A safe adventure in the Williams River

CHESTER, Vt. – The Great New England Hurricane struck Chester in late September 1938. The water flooded Main Street, deep gullies laid open the flat ground and the E.R. Wiggins Lumber & Construction buildings, located just off Cobleigh Street, were swept downstream in the Williams River. The Wiggins safe was never to be seen again … or perchance it would surface 79 years later.

Plenty of team work was needed to get the chains connected to the safe. Photo by Brandy Todt

On a 1925 Sanborn Insurance map, Wiggins is shown to have constructed a variety of buildings in what is now the field behind the Fullerton Inn. Wiggins would have been the big carpentry company of the day; they built the Chester Masonic Lodge in 1922.

Herbert “Herbie” Randall, was born in the 1880s and a previous worker at Wiggins, lived in a modest home down the road from Ron Patch’s house on High Street. Patch spent a lot of his time at Randall’s place, learning and listening; it was during one of those times he told Patch about the missing safe. A fan of the Hardy Boys mystery books, Patch dreamed of one day finding the treasure.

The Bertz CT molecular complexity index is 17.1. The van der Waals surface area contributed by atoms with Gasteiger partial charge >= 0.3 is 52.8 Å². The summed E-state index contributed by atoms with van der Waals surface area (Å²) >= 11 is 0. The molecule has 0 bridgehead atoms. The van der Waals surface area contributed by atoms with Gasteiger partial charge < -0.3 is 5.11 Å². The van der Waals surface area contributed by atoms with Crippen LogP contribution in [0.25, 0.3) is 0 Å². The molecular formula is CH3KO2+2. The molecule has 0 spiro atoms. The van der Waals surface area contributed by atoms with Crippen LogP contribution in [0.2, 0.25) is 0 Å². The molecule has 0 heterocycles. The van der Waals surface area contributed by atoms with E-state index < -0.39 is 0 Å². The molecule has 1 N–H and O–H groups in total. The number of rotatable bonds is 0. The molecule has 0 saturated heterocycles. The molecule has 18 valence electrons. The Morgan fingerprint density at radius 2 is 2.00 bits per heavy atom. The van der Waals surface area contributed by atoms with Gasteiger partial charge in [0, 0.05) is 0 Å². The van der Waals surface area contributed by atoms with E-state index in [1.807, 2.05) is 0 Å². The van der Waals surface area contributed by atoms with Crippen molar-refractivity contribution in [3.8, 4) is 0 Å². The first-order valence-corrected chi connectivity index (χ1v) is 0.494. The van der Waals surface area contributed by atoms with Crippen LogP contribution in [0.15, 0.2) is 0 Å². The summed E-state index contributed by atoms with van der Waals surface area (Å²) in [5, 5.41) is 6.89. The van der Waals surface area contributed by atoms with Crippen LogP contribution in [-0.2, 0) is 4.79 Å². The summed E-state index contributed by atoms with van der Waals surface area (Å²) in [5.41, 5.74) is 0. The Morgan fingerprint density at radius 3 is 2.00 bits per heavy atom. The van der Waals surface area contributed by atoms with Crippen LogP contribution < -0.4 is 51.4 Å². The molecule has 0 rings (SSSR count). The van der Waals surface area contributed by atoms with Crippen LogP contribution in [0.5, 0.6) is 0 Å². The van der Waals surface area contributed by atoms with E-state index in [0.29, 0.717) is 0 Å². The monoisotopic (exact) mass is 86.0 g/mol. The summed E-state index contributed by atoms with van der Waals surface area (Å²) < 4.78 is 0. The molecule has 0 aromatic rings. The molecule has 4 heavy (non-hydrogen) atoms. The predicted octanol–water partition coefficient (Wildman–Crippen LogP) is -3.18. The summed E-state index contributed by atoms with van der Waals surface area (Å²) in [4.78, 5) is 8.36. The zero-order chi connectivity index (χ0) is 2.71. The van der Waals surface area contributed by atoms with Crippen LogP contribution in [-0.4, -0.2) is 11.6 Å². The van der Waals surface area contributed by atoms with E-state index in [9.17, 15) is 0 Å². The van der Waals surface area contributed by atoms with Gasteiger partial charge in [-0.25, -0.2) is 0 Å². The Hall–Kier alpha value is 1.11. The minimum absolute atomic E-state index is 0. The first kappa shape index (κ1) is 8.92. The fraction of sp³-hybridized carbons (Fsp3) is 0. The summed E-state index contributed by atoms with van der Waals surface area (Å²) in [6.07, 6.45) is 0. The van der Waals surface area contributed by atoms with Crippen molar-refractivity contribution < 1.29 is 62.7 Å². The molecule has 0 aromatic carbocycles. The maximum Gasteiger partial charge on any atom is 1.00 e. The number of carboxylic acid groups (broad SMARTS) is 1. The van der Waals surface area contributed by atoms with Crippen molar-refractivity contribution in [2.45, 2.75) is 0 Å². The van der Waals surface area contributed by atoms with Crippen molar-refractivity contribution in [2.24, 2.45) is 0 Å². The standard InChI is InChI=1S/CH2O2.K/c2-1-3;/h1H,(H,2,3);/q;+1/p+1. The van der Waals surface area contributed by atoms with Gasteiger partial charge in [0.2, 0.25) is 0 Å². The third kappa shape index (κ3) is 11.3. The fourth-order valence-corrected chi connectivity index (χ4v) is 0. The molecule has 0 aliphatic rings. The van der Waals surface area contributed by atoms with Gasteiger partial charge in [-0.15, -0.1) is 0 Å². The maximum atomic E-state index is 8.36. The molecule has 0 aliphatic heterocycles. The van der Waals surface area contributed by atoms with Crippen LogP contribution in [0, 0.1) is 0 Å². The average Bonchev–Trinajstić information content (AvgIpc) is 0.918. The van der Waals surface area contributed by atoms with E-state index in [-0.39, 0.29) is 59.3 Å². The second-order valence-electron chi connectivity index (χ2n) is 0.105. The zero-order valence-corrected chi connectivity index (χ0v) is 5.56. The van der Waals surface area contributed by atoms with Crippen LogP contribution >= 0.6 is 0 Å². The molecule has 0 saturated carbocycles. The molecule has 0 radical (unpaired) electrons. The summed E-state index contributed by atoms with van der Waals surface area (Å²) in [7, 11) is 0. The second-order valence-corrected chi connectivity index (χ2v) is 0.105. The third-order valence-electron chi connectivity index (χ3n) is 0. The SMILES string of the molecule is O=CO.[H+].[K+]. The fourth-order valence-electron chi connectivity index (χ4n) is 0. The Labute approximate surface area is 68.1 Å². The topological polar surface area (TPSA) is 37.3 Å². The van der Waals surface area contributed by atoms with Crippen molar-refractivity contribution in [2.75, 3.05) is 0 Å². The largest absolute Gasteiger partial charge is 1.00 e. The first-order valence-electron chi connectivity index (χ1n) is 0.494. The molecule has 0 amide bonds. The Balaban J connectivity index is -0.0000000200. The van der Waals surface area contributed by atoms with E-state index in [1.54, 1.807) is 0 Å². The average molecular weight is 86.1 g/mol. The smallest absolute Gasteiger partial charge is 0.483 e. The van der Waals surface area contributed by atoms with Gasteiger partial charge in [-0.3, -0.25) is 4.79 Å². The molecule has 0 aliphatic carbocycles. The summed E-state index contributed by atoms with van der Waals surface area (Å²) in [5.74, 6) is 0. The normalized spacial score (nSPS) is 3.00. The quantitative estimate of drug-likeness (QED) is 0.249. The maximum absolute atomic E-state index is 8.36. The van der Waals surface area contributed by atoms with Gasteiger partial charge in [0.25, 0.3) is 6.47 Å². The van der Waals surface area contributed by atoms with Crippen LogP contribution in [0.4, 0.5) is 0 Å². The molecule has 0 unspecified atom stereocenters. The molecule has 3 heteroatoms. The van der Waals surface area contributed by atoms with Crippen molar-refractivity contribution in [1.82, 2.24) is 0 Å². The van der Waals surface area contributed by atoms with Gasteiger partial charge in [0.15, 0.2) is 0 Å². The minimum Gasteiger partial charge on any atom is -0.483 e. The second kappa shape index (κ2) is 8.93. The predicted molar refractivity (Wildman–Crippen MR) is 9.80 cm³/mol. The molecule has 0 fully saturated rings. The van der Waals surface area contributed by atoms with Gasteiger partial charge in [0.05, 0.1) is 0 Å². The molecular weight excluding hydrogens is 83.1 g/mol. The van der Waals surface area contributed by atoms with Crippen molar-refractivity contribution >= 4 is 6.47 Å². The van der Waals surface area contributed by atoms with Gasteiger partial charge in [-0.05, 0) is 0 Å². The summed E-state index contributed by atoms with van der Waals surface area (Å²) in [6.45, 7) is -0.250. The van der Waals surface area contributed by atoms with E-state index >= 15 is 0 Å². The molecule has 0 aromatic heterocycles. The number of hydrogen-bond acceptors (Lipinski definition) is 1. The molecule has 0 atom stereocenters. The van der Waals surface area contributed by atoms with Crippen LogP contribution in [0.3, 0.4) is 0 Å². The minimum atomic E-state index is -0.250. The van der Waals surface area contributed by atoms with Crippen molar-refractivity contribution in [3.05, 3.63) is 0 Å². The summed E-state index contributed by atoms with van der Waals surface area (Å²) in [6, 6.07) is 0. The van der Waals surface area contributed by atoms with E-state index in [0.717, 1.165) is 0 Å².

A lovely summer day in 2016 Patch was fishing near the Swinging Bridge, which connects School Street to High Street, when he noticed something in the river. That section of the river is an “old friend” to Patch, as he crossed the bridge many times at a child. The object was lodged into the streambed and was about one-third above ground.

On behalf of the Chester Historical Society, Patch applied for an excavation permit. The permit gave the society one year to extract the object. Patch had hoped to remove it in the autumn of 2016 but he had to put the excavation on hold because the high water levels.

Finally, after keeping this a secret throughout the winter and spring, on June 29, Patch and Steve Lavoie went into the river to ascertain if the object was actually a safe. There were no hinges on the side or a handle or dial. There was a small opening but the remaining part of it was under water surrounded by rocks. Another day of pre-excavation was scheduled on July 10.

Lavoie was the second person to see the object in the river in the spring of 2016. He knew it wasn’t there in the autumn of 2015 and believes that the winter ice dislodged it from where it had been hiding.

   “I thought it was at first trash from Irene that had been loosened from the riverbank. Then after talking with Ron, I remembered hearing about the missing Wiggins safe as a child,” said Lavoie, ”Last Monday, I was ninety percent sure it was a safe before we got into the river, then after we went in for a look, I came out thinking it wasn’t a safe.”

If it wasn’t a safe, what could it be? Patch believed perhaps an antique kiln or part of a steam furnace from a factory.

Danny Clemons, Tom Hildreth, Steve Lavoie, Ron Patch, and John Russell arrived at School Street on Monday, July 10 filled with boyish excitement; the mystery was soon to be solved.